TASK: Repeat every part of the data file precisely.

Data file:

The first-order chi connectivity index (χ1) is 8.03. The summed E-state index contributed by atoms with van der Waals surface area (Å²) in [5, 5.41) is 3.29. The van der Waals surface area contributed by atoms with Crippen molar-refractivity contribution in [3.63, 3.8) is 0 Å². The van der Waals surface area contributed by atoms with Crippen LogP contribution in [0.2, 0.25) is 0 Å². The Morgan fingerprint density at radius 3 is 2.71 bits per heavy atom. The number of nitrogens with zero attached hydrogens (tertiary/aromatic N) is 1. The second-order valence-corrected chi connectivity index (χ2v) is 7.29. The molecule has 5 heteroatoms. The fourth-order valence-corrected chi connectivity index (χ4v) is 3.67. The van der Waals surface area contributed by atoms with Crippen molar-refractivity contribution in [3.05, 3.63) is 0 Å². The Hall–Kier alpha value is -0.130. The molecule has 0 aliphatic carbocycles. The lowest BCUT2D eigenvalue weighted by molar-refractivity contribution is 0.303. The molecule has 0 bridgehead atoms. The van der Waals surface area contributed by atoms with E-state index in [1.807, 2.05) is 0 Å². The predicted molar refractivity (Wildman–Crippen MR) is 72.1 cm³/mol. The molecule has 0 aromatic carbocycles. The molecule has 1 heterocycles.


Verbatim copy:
The first-order chi connectivity index (χ1) is 8.03. The summed E-state index contributed by atoms with van der Waals surface area (Å²) in [5, 5.41) is 3.29. The van der Waals surface area contributed by atoms with Crippen molar-refractivity contribution in [3.63, 3.8) is 0 Å². The van der Waals surface area contributed by atoms with Crippen LogP contribution in [0.2, 0.25) is 0 Å². The Morgan fingerprint density at radius 3 is 2.71 bits per heavy atom. The number of nitrogens with zero attached hydrogens (tertiary/aromatic N) is 1. The second-order valence-corrected chi connectivity index (χ2v) is 7.29. The molecule has 5 heteroatoms. The fourth-order valence-corrected chi connectivity index (χ4v) is 3.67. The van der Waals surface area contributed by atoms with Crippen molar-refractivity contribution in [3.05, 3.63) is 0 Å². The Hall–Kier alpha value is -0.130. The molecule has 0 aliphatic carbocycles. The lowest BCUT2D eigenvalue weighted by molar-refractivity contribution is 0.303. The molecule has 0 bridgehead atoms. The van der Waals surface area contributed by atoms with E-state index in [1.807, 2.05) is 0 Å². The predicted molar refractivity (Wildman–Crippen MR) is 72.1 cm³/mol. The molecule has 0 aromatic carbocycles. The molecule has 1 heterocycles.